|Publication number||US6952296 B1|
|Application number||US 09/786,837|
|Publication date||Oct 4, 2005|
|Filing date||Jun 10, 2000|
|Priority date||Jul 9, 1999|
|Also published as||DE19931989A1, EP1116064A1, EP1116064B1, WO2001004685A1|
|Publication number||09786837, 786837, PCT/2000/5367, PCT/EP/0/005367, PCT/EP/0/05367, PCT/EP/2000/005367, PCT/EP/2000/05367, PCT/EP0/005367, PCT/EP0/05367, PCT/EP0005367, PCT/EP005367, PCT/EP2000/005367, PCT/EP2000/05367, PCT/EP2000005367, PCT/EP200005367, US 6952296 B1, US 6952296B1, US-B1-6952296, US6952296 B1, US6952296B1|
|Inventors||Wolfgang Dultz, Leonid Beresnev, Rosemarie Hild, Bernhard Hils|
|Original Assignee||Deutsche Telekom Ag|
|Export Citation||BiBTeX, EndNote, RefMan|
|Patent Citations (9), Non-Patent Citations (2), Classifications (15), Legal Events (5)|
|External Links: USPTO, USPTO Assignment, Espacenet|
The present invention relates to a method and a device for forming the intensity profile of a laser beam, in particular for producing a homogeneous intensity profile, as well as to the use of an optically addressable spatial light modulator (OASLM) for forming the intensity profile of a laser beam.
The physical properties of laser light differ fundamentally from those of conventional light sources. Laser light is coherent and can be produced as a light beam having a small, even if finite aperture angle. This narrow beam concentration is particularly advantageous for illumination and imaging purposes, since the wave fronts of the laser light approach the ideal of plane waves. They can be transformed into spherical wave fronts and can be utilized for highly resolving, diffraction-limiting focusing.
One drawback of the laser beam is its Gaussian character, which is determined by the manner in which light is generated in the resonator. The intensity distribution of the light transversely to the beam has the shape of a Gaussian bell curve. This means that the intensity is at a maximum in the middle of the beam, and it then drops off exponentially toward the edges.
This is a drawback in image processing and projection technologies which require illuminating flat photomasks. However, it is also a drawback in interferometry, where one desires a most uniform possible illumination of the lighted surface. Such uniformity is not provided when working with a Gaussian intensity profile. In material processing as well, such as in medical applications involving heating of tissue, or in laser welding, uniform heating is required over the entire width of the laser beam or of the illuminated surface. Such uniform heating cannot be attained when working with a Gaussian shaped illumination and, thus, for instance, a Gaussian energy deposition. For that reason, the cross-sectional profile of the light beam should be as rectangular as possible for the areas of application mentioned. The spatial intensity profile should be homogeneous, i.e., more or less constant over a certain width. To effect this, in practice, the beam is widened and one then works only with the more or less homogeneous inner beam region with the outer region being masked out. However, this can lead to significant intensity losses.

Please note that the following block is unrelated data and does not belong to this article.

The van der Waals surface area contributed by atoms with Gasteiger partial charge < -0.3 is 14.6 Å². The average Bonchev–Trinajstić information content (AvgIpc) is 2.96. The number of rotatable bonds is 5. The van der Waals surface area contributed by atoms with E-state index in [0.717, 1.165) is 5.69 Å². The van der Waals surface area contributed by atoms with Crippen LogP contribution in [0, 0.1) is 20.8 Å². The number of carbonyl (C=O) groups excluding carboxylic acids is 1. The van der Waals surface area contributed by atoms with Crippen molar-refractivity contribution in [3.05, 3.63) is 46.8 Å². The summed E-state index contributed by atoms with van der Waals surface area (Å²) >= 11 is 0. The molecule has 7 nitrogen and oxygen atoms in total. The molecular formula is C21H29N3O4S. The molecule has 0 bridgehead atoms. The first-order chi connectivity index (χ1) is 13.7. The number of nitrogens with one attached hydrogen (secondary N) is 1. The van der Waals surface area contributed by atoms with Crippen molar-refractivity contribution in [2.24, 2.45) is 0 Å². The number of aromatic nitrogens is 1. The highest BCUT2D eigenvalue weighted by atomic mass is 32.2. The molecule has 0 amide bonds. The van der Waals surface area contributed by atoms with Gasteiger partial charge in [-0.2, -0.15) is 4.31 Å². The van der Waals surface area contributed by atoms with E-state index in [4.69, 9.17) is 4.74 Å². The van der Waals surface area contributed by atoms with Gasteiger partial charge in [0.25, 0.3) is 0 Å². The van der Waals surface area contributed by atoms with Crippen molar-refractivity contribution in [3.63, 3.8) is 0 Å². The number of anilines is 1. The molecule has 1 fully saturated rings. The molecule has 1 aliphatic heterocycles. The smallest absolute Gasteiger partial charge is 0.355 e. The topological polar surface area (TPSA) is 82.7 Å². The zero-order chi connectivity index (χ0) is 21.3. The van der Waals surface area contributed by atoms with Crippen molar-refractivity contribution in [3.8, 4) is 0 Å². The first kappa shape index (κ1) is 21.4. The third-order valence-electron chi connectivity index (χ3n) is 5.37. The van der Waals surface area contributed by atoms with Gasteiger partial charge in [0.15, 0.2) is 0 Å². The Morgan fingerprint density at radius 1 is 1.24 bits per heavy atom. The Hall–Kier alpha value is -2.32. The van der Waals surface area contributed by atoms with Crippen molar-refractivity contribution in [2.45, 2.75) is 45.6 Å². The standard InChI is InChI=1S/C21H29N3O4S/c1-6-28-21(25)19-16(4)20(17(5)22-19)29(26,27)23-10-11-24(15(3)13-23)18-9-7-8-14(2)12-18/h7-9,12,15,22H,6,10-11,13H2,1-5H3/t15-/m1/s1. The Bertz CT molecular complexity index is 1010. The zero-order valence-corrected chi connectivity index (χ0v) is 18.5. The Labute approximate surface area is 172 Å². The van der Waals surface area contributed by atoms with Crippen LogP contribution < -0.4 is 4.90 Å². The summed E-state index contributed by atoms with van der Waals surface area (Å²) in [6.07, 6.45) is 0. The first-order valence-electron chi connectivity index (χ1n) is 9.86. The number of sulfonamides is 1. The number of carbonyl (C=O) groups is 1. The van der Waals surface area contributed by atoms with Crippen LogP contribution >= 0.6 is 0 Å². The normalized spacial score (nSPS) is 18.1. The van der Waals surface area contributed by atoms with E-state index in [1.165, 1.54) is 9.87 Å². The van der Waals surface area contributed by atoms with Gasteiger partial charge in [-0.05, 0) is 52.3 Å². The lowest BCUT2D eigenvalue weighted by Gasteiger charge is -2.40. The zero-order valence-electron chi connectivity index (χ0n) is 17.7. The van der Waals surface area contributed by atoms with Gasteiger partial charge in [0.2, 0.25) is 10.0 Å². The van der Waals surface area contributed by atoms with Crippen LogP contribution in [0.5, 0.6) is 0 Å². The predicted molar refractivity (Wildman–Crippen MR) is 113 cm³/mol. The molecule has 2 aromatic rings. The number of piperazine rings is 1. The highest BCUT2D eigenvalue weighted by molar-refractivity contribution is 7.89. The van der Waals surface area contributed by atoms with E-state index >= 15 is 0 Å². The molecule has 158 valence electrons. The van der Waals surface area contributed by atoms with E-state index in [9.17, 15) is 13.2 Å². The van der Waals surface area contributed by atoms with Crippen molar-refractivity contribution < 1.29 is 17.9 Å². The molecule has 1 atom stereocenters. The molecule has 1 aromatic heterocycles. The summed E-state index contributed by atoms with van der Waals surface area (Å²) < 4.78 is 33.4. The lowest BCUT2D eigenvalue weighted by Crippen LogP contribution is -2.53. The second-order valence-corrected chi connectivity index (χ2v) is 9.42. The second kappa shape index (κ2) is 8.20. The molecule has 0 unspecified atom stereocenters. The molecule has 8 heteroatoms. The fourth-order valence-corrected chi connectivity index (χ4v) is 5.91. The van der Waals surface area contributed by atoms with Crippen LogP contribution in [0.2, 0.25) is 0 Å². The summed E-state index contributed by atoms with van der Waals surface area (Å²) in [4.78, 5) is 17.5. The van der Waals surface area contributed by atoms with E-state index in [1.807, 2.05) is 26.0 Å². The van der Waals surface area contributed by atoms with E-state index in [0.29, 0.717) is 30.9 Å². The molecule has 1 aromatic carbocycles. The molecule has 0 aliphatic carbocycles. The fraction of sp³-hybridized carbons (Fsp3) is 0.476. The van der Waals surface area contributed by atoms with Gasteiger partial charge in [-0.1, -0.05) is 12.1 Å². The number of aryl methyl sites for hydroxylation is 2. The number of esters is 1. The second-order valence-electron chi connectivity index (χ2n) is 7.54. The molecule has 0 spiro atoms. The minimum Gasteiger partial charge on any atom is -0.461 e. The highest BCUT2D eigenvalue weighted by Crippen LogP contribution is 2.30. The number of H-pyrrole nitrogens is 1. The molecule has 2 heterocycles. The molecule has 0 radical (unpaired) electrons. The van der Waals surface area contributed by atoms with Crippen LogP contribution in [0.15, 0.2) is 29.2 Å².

Since the actual laser system, the optical amplification medium in the resonator, is not readily accessible to the user, the forming of the beam into a rectangular profile must take place outside of the laser. For this purpose, optical filters, so-called “bull's eye” filters are known, which attenuate the laser beam more vigorously in the middle than at the edges, thereby flattening the bell shape of the beam profile to a virtually rectangular profile. For the most part, these filters are made of a transparent plate, e.g., a glass plate, upon which a more or less reflective coating, for example a metal, is coated by vapor deposition. The desired beam profile is produced by properly selecting the locally dependent optical density, i.e., the local transmission and reflection properties. These filters are static and, therefore, can only be used for a specific laser having a fixed, known intensity profile. When the laser changes its profile, e.g., due to fluctuations or manifestations of aging, the filters undesirably alter the shape of the profile, since they are no longer adapted to the laser data. Another disadvantage associated with reflecting filters of this kind is that unevenly reflected laser light has a reactive effect on the laser and can degrade its stability. Moreover, in place of reflecting filters, it is also generally known to use holographic filters for forming beams. See, for example, I. Gur et al.: Diffraction limited domain flat-top generator; Opt. Communications 145, 237 (1998), incorporated herein by reference. These filters are also static and are not responsive to time-related changes in the laser beam profile. Also problematic is the fact that the rectangular profile is only produced in the imaging plane of the holographic element.